After reading leaks, rumors, and tea leaves for months, Mobile World Congress is finally almost here. In just about a week, we’ll get a look at some of the most anticipated phones of the year; all of them vying for our attention with their dual cameras, skinny bezels, and big, beautiful screens.
And even with Samsung making us wait a little longer for the Galaxy S8, there will still be loads of phones, tablets, watches, and gadgets on display in Barcelona. But if you can’t wait until the big event, we’ve got everything you need to know right here.
What’s we know is coming
LG swung and missed with its modular-minded G5, so it’s no surprise that it’s gone back to the drawing board with the G6. And from the looks of it, they got it right this time. While we’ll be losing one of the last phone lines that still had a removable battery, LG has opted to put a premium on design, with a glass-and-metal frame, tiny bezels, and a 5.7-inch Full Vision” Quad HD LCD screen. It’ll also be waterproof, come with a dual camera system, and feature a Quad digital-to-analog converter like the one found on the V20.
LG has also teased some interesting features of its Nougat-based UX 6.0 operating system. Taking advantage of the screen’s unique 18:9 aspect ratio, it will be separating the screen into two identical squares for both multitasking and picture-taking. As LG explains, “The combinations are endless.”
Galaxy Tab S3
Rest assured Samsung fans, the company won’t be arriving at MWC empty-handed. For the first time in nearly a year and a half, Samsung will be launching a new Galaxy Tab S, taking another crack at making a high-end Android tablet. From the rumors and leaks, the 9.6-inch, 2048x1536 Tab S3 will retain the look of the S2, with a pill-shaped fingerprint scanner on the front flanked by a pair of navigation buttons. But the real upgrades will be under the hood. Powered by a Qualcomm Snapdragon 820 processor, it will be packed with 4GB of RAM (up from 3GB in the S2), and sport 12MP rear and 5MP front cameras.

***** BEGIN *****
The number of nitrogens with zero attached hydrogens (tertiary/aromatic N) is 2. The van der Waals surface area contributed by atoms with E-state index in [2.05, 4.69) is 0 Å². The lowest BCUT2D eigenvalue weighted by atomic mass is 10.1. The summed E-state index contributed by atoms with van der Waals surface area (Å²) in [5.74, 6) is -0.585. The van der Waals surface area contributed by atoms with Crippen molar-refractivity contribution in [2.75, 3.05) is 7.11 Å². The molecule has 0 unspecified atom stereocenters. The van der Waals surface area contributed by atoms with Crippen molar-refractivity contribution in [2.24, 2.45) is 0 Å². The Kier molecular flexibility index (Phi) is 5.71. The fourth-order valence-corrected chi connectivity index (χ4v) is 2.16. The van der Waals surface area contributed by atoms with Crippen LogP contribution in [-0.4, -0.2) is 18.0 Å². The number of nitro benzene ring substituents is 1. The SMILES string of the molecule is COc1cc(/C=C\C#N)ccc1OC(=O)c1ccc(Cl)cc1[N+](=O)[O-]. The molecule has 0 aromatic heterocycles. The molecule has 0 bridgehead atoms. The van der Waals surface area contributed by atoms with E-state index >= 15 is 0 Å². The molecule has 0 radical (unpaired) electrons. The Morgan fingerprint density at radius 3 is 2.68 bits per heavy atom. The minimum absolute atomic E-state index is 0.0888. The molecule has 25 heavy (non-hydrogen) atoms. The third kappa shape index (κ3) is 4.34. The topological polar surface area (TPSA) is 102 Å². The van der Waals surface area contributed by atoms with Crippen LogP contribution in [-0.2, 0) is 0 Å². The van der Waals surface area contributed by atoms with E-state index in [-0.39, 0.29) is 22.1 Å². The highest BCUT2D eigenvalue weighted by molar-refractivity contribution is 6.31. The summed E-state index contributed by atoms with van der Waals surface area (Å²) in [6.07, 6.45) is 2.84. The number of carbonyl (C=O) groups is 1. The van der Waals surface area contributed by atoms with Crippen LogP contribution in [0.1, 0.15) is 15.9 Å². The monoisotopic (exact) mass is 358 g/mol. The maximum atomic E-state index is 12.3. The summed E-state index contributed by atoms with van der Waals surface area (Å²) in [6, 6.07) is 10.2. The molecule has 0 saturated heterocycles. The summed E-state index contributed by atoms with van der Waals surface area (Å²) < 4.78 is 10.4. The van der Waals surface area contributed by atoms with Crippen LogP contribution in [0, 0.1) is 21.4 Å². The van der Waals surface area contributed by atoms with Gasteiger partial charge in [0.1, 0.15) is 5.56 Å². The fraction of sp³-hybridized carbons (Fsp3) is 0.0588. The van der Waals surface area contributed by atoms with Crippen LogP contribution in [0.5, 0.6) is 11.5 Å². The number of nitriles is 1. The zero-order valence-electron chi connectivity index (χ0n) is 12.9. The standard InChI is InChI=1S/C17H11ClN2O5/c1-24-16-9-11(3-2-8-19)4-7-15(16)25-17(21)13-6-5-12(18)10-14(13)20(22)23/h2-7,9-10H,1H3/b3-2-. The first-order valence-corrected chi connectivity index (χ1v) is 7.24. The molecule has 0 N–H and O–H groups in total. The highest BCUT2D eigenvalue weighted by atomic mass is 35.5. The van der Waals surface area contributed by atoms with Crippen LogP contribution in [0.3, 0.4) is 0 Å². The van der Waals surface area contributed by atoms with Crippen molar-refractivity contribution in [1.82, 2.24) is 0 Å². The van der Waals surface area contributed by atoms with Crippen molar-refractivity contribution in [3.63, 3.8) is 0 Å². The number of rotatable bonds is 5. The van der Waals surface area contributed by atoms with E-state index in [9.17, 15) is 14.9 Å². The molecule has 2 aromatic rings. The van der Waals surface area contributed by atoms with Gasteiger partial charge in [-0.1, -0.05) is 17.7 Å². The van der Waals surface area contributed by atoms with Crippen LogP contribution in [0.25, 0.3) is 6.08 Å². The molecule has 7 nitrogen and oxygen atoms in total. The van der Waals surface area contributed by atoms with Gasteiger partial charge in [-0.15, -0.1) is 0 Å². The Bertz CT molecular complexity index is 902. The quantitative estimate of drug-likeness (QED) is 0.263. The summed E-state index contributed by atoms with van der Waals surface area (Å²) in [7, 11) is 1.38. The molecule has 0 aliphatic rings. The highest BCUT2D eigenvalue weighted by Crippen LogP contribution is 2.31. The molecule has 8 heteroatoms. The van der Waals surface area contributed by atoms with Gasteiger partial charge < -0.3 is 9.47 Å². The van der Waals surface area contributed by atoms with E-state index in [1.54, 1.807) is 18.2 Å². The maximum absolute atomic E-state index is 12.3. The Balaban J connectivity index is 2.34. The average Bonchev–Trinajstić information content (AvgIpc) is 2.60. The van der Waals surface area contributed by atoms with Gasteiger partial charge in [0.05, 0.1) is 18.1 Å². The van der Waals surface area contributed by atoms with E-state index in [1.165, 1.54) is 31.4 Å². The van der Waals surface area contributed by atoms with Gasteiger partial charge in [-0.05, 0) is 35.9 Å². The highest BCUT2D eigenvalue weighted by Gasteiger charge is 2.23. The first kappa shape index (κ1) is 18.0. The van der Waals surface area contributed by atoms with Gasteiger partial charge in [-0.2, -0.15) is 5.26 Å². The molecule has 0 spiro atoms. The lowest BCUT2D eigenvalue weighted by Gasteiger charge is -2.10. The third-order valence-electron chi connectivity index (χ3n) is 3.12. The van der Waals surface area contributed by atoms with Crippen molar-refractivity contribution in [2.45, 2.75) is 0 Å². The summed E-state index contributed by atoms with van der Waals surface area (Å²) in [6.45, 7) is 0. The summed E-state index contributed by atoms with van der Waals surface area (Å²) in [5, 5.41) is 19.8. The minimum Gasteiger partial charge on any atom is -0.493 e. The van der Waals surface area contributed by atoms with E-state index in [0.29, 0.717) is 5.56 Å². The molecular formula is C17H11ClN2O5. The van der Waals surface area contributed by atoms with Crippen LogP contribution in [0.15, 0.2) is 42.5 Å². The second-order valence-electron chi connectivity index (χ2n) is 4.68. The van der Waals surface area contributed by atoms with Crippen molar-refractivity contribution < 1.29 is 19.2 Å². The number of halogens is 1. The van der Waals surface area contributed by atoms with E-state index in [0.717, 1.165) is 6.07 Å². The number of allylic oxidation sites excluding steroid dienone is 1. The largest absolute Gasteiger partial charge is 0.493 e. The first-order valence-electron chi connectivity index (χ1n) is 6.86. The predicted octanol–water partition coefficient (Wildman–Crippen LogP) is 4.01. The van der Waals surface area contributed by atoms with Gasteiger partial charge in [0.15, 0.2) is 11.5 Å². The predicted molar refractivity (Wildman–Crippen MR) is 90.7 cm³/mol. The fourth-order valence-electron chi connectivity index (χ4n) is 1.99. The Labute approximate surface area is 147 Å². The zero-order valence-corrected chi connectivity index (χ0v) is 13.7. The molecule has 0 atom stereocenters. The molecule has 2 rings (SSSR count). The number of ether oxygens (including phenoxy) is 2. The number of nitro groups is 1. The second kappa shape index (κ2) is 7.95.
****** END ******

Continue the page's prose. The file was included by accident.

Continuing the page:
Samsung will also be including an S Pen with the Galaxy Tab S3, a first for Samsung’s high-end tablet. While there reportedly won’t be a Note-style slot for the stylus on the device itself, bundling an S Pen likely signals a push to highlight the production and performance aspects of Android, positioning it as a work-oriented companion to the S8.
The Mate 9 might have just landed in the States, but Huawei is ready to launch two new flagship phones at MWC. Based on a series of leaks, the two phones, the P10 and P10 Plus, they will feature a Kirin 960 processor, and a 3,100mAh battery. As the name suggests, the main differences between the two phones will be in the screens. The standard P10 will have a 5.2-inch 1080p display while the Plus model will have a 5.5-inch Quad HD curved AMOLED screen.
The two models will sports some visual differences as well. The standard P10 will include a fingerprint scanner built into the home button while the P10 Plus moves it to the back. Both phones will feature dual cameras and metal designs, and leaked images show the smaller model sporting blue, gold, and green enclosures.
We’ll likely see more than a few Android Wear 2.0 watches at MWC this year, but one we know is coming is a followup to the Huawei Watch. We don’t know much of anything about it, but Huawei CEO Richard Yu shared a marketing image on Weibo to confirm that it will indeed be unveiled at MWC.
The image doesn’t reveal anything about the watch per se, but the image suggests the watch will likely have more of a focus on fitness than the first model. Rumors have pegged the watch to sport a 1.4-inch display and an LTE chip like the LG Sport, but hopefully Huawei doesn’t go too big.